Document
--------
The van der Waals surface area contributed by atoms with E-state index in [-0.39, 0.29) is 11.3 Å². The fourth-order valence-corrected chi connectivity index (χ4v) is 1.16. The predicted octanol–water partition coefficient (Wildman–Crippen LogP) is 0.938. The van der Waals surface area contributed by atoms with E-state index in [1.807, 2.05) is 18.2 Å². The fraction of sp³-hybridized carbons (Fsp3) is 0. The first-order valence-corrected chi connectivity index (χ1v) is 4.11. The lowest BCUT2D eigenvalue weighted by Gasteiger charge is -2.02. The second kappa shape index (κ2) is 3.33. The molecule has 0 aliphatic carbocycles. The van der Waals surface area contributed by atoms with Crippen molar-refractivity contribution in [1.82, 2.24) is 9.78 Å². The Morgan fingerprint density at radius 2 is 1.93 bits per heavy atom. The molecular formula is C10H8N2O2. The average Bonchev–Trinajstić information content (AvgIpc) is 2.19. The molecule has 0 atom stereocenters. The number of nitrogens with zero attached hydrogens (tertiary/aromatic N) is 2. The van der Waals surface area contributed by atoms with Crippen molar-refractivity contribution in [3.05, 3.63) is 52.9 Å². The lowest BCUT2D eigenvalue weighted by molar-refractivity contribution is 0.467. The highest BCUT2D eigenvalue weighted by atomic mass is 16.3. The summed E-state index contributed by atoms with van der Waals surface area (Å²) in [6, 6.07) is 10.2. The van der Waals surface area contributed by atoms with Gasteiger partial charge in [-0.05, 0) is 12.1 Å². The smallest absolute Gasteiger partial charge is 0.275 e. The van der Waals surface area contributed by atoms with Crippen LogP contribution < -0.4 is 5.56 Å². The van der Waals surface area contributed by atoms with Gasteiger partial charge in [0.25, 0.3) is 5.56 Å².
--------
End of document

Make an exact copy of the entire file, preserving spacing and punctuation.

The van der Waals surface area contributed by atoms with E-state index in [-0.39, 0.29) is 11.3 Å². The fourth-order valence-corrected chi connectivity index (χ4v) is 1.16. The predicted octanol–water partition coefficient (Wildman–Crippen LogP) is 0.938. The van der Waals surface area contributed by atoms with E-state index in [1.807, 2.05) is 18.2 Å². The fraction of sp³-hybridized carbons (Fsp3) is 0. The first-order valence-corrected chi connectivity index (χ1v) is 4.11. The lowest BCUT2D eigenvalue weighted by Gasteiger charge is -2.02. The second kappa shape index (κ2) is 3.33. The molecule has 0 aliphatic carbocycles. The van der Waals surface area contributed by atoms with Crippen molar-refractivity contribution in [1.82, 2.24) is 9.78 Å². The Morgan fingerprint density at radius 2 is 1.93 bits per heavy atom. The molecular formula is C10H8N2O2. The average Bonchev–Trinajstić information content (AvgIpc) is 2.19. The molecule has 0 atom stereocenters. The number of nitrogens with zero attached hydrogens (tertiary/aromatic N) is 2. The van der Waals surface area contributed by atoms with Crippen molar-refractivity contribution in [3.05, 3.63) is 52.9 Å². The lowest BCUT2D eigenvalue weighted by molar-refractivity contribution is 0.467. The highest BCUT2D eigenvalue weighted by atomic mass is 16.3. The summed E-state index contributed by atoms with van der Waals surface area (Å²) in [6, 6.07) is 10.2. The van der Waals surface area contributed by atoms with Gasteiger partial charge in [-0.05, 0) is 12.1 Å². The smallest absolute Gasteiger partial charge is 0.275 e. The van der Waals surface area contributed by atoms with Crippen LogP contribution < -0.4 is 5.56 Å². The van der Waals surface area contributed by atoms with Gasteiger partial charge in [0.25, 0.3) is 5.56 Å².